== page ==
Apparently, Greyhounds Australasia Ltd has one of its quarterly board meetings this month. The date and the agenda are not available because they are kept secret, as are the decisions, if any. However, it is timely for our leaders to get together because there are big political and economic moves on at the moment and they could have wide ranging effects on the industry.
Tasmania has just voted in a new Liberal government which is intent on cutting costs and encouraging new business, including more forestry activity. What it will do about the loss-making government instrumentality that runs greyhound racing is unknown. In South Australia, whatever way the final votes go, it will have a hung parliament, or nearly so, meaning decisions will be few, hard fought and possibly illogical.
Both states have been suffering from a drop in employment and business activity and are being kept alive by handouts from Canberra, including attracting a bigger share of GST takings than is justified by their population or sales volumes. Either way, it does not augur well for betting growth from recreational punters.
Queensland, another smaller greyhound state under the Tattsbet wing, continues to blunder along under the worst governance structure ever seen in racing history (run by insiders voted for by other insiders) and suffers from a chronic shortage of dogs of all standards. Even horses are moving south of the border looking for higher prize money. The LNP state government is still at sixes and sevens as it tries to combat financial problems left by the previous occupants and is stuck with a racing minister who keeps demonstrating he has not a clue about what makes the industry tick. He has just issued a media release looking forward to a fantastic year ahead, which is like whistling as you walk through the cemetery at midnight.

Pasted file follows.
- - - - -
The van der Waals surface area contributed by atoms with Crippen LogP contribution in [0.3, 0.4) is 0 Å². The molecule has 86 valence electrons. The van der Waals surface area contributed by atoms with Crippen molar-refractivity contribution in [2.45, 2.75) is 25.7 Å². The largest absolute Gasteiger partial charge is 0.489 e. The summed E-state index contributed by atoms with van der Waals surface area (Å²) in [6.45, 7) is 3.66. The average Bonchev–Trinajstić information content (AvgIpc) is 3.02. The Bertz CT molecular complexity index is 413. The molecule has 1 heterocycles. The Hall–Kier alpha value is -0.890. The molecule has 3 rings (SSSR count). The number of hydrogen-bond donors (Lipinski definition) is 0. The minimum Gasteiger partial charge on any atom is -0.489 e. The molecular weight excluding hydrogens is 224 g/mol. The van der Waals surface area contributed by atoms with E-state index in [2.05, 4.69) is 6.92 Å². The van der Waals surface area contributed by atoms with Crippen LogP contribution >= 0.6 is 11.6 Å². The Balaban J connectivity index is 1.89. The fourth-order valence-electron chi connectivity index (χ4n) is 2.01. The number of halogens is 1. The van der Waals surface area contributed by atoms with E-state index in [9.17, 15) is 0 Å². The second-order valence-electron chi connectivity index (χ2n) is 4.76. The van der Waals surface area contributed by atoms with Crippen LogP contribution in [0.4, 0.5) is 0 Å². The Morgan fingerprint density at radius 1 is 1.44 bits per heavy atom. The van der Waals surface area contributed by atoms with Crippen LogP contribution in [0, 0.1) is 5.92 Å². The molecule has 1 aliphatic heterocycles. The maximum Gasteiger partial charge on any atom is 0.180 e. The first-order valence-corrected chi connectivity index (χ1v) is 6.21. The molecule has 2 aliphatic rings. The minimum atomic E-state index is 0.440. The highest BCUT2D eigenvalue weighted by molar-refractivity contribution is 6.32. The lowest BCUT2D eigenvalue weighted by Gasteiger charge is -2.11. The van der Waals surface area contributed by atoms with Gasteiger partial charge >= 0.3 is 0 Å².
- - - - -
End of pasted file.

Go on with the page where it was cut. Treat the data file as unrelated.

Tattsbet has also been doing some hopeful whistling despite the poor performance of its tote business and its declining share of the market – a process which must inevitably continue as the big get bigger and the small get smaller.
So the GAL meeting will be looking at the most worrying trends seen in decades as the lopsided growth continues across the country, with only one possible means of avoiding disaster – it has to scream from the rooftops for state racing ministers to bring in a national betting pool, and quickly. Nothing less will help small state finances.
It will be a good test of the seriousness and the vision of the people around the GAL table.
And, by the way, WA has moved past its mining boom era so cash will not be as plentiful as it has been in the past. Racing authorities have yet to obtain funding for a good part of the new Cannington complex – due next year. Then NSW is shortly to hear from the parliamentary inquiry into greyhound racing. That minority report is unlikely to be complimentary, but it is also unlikely to provoke much action from the current government. Whether that is good or bad remains to be seen. The low probability of a dismantling of the horrible 99-year commission sharing agreement is the main worry.
SMALL POINTS, BUT TELLING